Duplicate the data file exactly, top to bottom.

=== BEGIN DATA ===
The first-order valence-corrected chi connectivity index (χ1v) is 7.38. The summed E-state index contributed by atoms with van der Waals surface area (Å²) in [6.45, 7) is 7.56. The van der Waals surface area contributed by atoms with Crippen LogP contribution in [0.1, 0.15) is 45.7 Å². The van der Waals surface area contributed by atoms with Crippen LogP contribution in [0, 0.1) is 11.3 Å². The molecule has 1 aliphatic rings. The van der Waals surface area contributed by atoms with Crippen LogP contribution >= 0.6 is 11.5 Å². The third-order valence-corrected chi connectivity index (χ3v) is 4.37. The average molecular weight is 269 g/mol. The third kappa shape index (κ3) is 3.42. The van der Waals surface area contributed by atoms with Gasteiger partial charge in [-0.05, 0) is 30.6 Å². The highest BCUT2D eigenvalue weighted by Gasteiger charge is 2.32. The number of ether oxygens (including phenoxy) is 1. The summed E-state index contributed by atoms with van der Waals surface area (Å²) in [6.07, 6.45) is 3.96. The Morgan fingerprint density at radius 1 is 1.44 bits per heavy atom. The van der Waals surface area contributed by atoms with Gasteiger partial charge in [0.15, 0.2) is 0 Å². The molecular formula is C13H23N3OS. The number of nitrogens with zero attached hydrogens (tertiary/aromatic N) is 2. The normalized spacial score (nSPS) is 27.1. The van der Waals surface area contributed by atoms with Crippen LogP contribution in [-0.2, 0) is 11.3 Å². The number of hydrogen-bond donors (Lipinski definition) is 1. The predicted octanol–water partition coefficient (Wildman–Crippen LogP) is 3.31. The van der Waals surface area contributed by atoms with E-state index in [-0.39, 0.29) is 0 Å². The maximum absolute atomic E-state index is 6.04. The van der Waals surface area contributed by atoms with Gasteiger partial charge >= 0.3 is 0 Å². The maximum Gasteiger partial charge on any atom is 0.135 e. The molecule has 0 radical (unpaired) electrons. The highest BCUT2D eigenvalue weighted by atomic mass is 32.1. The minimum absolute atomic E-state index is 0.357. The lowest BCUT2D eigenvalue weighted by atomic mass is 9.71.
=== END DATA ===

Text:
The first-order valence-corrected chi connectivity index (χ1v) is 7.38. The summed E-state index contributed by atoms with van der Waals surface area (Å²) in [6.45, 7) is 7.56. The van der Waals surface area contributed by atoms with Crippen LogP contribution in [0.1, 0.15) is 45.7 Å². The van der Waals surface area contributed by atoms with Crippen LogP contribution in [0, 0.1) is 11.3 Å². The molecule has 1 aliphatic rings. The van der Waals surface area contributed by atoms with Crippen LogP contribution >= 0.6 is 11.5 Å². The third-order valence-corrected chi connectivity index (χ3v) is 4.37. The average molecular weight is 269 g/mol. The third kappa shape index (κ3) is 3.42. The van der Waals surface area contributed by atoms with Gasteiger partial charge in [-0.05, 0) is 30.6 Å². The highest BCUT2D eigenvalue weighted by Gasteiger charge is 2.32. The number of ether oxygens (including phenoxy) is 1. The summed E-state index contributed by atoms with van der Waals surface area (Å²) in [6.07, 6.45) is 3.96. The Morgan fingerprint density at radius 1 is 1.44 bits per heavy atom. The van der Waals surface area contributed by atoms with Gasteiger partial charge in [0.15, 0.2) is 0 Å². The molecular formula is C13H23N3OS. The number of nitrogens with zero attached hydrogens (tertiary/aromatic N) is 2. The normalized spacial score (nSPS) is 27.1. The van der Waals surface area contributed by atoms with Crippen LogP contribution in [-0.2, 0) is 11.3 Å². The number of hydrogen-bond donors (Lipinski definition) is 1. The predicted octanol–water partition coefficient (Wildman–Crippen LogP) is 3.31. The van der Waals surface area contributed by atoms with E-state index in [-0.39, 0.29) is 0 Å². The maximum absolute atomic E-state index is 6.04. The van der Waals surface area contributed by atoms with Gasteiger partial charge >= 0.3 is 0 Å². The maximum Gasteiger partial charge on any atom is 0.135 e. The molecule has 0 radical (unpaired) electrons. The highest BCUT2D eigenvalue weighted by atomic mass is 32.1. The minimum absolute atomic E-state index is 0.357. The lowest BCUT2D eigenvalue weighted by atomic mass is 9.71.